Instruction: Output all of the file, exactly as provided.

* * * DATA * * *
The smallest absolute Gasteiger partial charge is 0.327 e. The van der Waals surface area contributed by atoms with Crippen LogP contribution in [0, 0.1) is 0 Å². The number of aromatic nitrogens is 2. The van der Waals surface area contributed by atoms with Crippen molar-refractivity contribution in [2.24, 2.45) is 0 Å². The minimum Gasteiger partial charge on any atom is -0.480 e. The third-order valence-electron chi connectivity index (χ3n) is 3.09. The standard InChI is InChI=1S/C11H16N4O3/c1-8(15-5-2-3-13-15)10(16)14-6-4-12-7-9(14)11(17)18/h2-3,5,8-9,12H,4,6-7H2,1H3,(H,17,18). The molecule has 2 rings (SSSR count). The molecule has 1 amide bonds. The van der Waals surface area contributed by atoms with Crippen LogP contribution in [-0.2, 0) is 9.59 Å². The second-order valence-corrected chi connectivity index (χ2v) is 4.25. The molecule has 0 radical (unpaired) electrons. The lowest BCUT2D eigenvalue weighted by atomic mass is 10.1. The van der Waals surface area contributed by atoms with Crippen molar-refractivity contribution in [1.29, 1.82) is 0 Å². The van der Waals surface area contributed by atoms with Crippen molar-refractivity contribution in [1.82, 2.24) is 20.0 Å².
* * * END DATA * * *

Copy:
The smallest absolute Gasteiger partial charge is 0.327 e. The van der Waals surface area contributed by atoms with Crippen LogP contribution in [0, 0.1) is 0 Å². The number of aromatic nitrogens is 2. The van der Waals surface area contributed by atoms with Crippen molar-refractivity contribution in [2.24, 2.45) is 0 Å². The minimum Gasteiger partial charge on any atom is -0.480 e. The third-order valence-electron chi connectivity index (χ3n) is 3.09. The standard InChI is InChI=1S/C11H16N4O3/c1-8(15-5-2-3-13-15)10(16)14-6-4-12-7-9(14)11(17)18/h2-3,5,8-9,12H,4,6-7H2,1H3,(H,17,18). The molecule has 2 rings (SSSR count). The molecule has 1 amide bonds. The van der Waals surface area contributed by atoms with Crippen LogP contribution in [-0.2, 0) is 9.59 Å². The second-order valence-corrected chi connectivity index (χ2v) is 4.25. The molecule has 0 radical (unpaired) electrons. The lowest BCUT2D eigenvalue weighted by atomic mass is 10.1. The van der Waals surface area contributed by atoms with Crippen molar-refractivity contribution in [1.29, 1.82) is 0 Å². The van der Waals surface area contributed by atoms with Crippen molar-refractivity contribution in [1.82, 2.24) is 20.0 Å².